Last week we witnessed the first Cyber War, but it didn’t go down quite as many of us expected. Instead of a group of anonymous hackers trying to take over thousands of infected PCs or trying to cut off access to critical infrastructure, we saw Google declare the first salvo in its war against Chinese censorship by moving its servers to Hong Kong.
The more I thought about this, the more I realized that this was war, declared by a private company on a nation state. Just because Google doesn’t have its own army (yet), or that no actual physical weapons were fired doesn’t make it any less of a battle. And it is only going to get worse for all of us as other private firms realize that they need to take control over their servers and intellectual property. What is curious is how few companies signed up for the cyber equivalent of the coalition of the willing – GoDaddy was one of the few. Not Microsoft. Not Intel. No PC manufacturer of any shape or size.
Let’s face it. No one wants to declare war on China, whatever form that will take. Most of our PC hardware components are made there. More people are using the Internet in China than the US total population, and it is growing quickly, too. And while the breaches on several Google accounts had Chinese origins, getting accountability isn’t easy.
Coincidentally, while all this was going down I was reading a preview copy of Richard Clarke’s new book called Cyber War. I highly recommend pre-ordering a copy. Clarke was a national security advisor to several presidents and teaches now at the Kennedy School at Harvard.
The book is chilling account of exactly what is wrong with our government and how unprepared we are for Cyber World War I. How so? Think of a Cyber War in terms of nuclear proliferation and the Cold War preparation. But unlike what we did in the 1960s to defend ourselves against possible nuclear annihilation, we are doing everything wrong for a cyber defense. Instead, we have made America more of a target, because so much of our infrastructure, our weapons, our culture, and our PCs are out in the open, ripe for the picking. Look at how easy it is to hijack the drone video feed as a starting point (although the control systems are secured, for the moment.) Clarke talks about various war game scenarios and at one he mentions:
“If you have a mental image of every interesting lab, company, and research facility in the US being systematically vacuum cleaned by some foreign entity, you’ve got it right. That is what has been going on. Much of our intellectual property as a nation has been copied and sent overseas. Our best hope is that whoever is doing this does not have enough analysts to go through it all and find the gems, but that is a faint hope, particularly if the country has, behind the filtration, say, a billion people in it.”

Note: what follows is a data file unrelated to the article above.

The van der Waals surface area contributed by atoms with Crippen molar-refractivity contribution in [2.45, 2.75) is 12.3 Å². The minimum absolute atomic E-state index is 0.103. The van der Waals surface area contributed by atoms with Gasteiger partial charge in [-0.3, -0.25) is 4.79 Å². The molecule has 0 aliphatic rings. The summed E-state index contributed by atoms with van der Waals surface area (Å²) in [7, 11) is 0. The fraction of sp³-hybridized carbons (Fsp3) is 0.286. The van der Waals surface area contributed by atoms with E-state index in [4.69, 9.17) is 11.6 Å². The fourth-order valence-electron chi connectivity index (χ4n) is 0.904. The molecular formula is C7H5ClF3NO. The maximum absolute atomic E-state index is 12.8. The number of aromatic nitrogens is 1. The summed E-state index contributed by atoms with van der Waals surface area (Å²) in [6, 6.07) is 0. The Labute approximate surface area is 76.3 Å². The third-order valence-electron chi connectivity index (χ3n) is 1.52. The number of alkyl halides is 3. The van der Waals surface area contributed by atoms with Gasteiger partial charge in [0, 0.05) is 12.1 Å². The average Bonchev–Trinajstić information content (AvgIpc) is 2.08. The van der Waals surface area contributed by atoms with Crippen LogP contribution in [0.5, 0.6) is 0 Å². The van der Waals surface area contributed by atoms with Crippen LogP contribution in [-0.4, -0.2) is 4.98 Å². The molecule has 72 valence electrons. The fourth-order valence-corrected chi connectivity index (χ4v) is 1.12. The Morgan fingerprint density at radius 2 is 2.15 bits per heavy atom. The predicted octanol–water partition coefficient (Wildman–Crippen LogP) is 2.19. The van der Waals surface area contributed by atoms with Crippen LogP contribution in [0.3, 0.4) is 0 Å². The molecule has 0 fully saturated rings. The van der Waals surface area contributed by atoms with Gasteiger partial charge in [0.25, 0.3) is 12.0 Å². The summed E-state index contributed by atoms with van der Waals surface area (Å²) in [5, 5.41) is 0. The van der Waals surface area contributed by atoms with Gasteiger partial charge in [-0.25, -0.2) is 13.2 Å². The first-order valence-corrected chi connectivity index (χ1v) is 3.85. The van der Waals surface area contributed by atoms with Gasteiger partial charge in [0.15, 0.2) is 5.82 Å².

He mentions how there were times when computer professionals working for the Hopkins Applied Physics Lab back in 2009 discovered a data breach. The only way they could solve it was to disconnect their entire organization from the Internet and clean each PC, one by one. “If you are connected to the Internet in any way, it seems, your data is already gone [overseas].”
The problem is that the best defense in a Cyber War isn’t the best offense. Nope: it is hardening your connections. Look at what China has done with its “Great Firewall.” Most of us think this is to keep the porn and liberal thinking out of China. And yes, it does do that. But what is really going on is that in the event of a Cyber War, China can quickly pull the plug and disconnect from the world, to defend itself. Trying asking AT&T or Level 3 to do that here. Ain’t gonna happen.
Another part of the problem is that there is no one actually “tasked,” as they say in DoD-speak, with defending our power grid control systems, transportation networks, and so forth. Where are the cyber equivalents of nuclear strike forces in case someone hits one of these targets? Nowhere. DoD has its own ships, planes, and troops to worry about. Homeland Security is trying to keep shoe bombers and the like out of our skies. What is left is up for grabs. Call it the cyber gap. “Can a nation shut off its cyber connectivity to the rest of the world, or spot cyber attacks coming from inside its geographical boundaries and stop them?” China probably can. We can’t. In an odd twist of irony, the less developed a nation is, say Afghanistan or North Korea, the better defended it can be, because so little of that country’s resources are hackable. How many power grid control rooms have VOIP phones, bringing the Internet literally to the right desktop?
In the past, spies had a harder time of it. They had to physically copy plans, or data, or compromise an actual human being. Now, they can sit in their jammies and download entire manuals without anyone noticing.
When Obama was elected in the fall of 2008, Clarke was an advisor to the transition team. He asked everyone on the team to stop working on their home PCs and even provided brand new Apple MacBooks that were locked down so they couldn’t connect to the public Internet. When the users complained about this when they tried to access public Wifi networks, he “tried to quietly point out that if you are a senior member of the informal national security transition team, you probably should not be planning the takeover of the White House from a Starbucks.” Gulp.
That is the problem. We are too used to our connectivity, and have gotten too complacent with our computers. A lot remains to be done. You have been warned.